The editorial by Shaw et al in the July edition discussing decision-making capacity to request assisted suicide follows on from a previous report from Belgium also published in the journal entitled ‘When unbearable suffering incites psychiatric patients to request euthanasia: qualitative study.’1, 2 There seem to have been no balancing editorials or reports on the merits of effective palliative care in individuals who are terminally ill or in those suffering unbearably. This must be the hand of the editor because it definitely is not the hand of God! Assisted suicide and euthanasia are legal in a minority of jurisdictions. They are illegal in the UK. Everyone knows there is a concerted drive by some to foist death by design on those that will not die when they become a nuisance.
The issue of capacity as a stand-alone faculty of itself is a faulty basis for determining a person's true desires. We all know too well that we often do not do the things we should (even though we have capacity) and end up doing the things we do not want to do – such is our state. This is not a lack of capacity but of ability to follow through on what we wish, and it overrides our decision-making capacity. The human will can cloud our cognition/capacity into doing what it wants. Lying, denial, self-delusion, self-justification are among the many ploys the will uses to suppress capacity, and with it the good, the beautiful and the true are suppressed.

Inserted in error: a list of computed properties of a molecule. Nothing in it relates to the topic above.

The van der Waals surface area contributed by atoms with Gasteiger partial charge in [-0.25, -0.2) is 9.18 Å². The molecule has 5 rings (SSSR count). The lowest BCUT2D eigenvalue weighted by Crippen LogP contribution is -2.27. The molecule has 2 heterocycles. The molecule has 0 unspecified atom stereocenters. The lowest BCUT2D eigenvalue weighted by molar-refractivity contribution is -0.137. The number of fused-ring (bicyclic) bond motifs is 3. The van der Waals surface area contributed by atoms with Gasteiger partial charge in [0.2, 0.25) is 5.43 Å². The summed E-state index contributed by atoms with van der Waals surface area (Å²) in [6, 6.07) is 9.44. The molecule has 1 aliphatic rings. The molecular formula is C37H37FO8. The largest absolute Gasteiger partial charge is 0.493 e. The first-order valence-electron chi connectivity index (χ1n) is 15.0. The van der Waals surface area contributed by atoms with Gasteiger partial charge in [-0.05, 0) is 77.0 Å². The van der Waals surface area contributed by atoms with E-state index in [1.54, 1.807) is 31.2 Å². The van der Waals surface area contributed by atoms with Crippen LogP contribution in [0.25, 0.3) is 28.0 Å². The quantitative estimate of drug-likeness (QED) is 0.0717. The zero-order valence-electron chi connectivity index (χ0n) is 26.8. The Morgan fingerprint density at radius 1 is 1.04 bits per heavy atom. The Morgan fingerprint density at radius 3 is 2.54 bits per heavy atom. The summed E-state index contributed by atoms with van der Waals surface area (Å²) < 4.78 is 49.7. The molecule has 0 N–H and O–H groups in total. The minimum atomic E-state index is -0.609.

Conscience is also active in decision-making. Issues of end-of-life care are laden with conscience issues. ‘Should I? Shouldn't I? What do people want me to do? I'm a burden on my family’. People at the last stages of life or who are grievously suffering, are at their most vulnerable and are easily swayed one way or another, and may not have the ability to harness their will power, clarity of thought (capacity) and conscientious understanding of what is at stake. What they are being offered is death by design (assisted suicide/euthanasia) not a new lease of life or some other positive intervention, like effective palliation and hope and support.
Everyone spends their lives living, and their behaviour/body language and drive is to live and make the most of life. Now in the closing moments should they not be helped to persevere in their lifelong goal, rather than be defrauded in a definitive decision by a faulty concept of decisional ability? Informed consent and freedom from duress or subliminal or liminal influence along with cognition, emotions, conscience and the enormous impact of a life lived over decades all come into play in crucial decision-making at life's closing moment (days, weeks, months). Capacity is only one of these many faculties (and not the most important) involved in late life decision-making.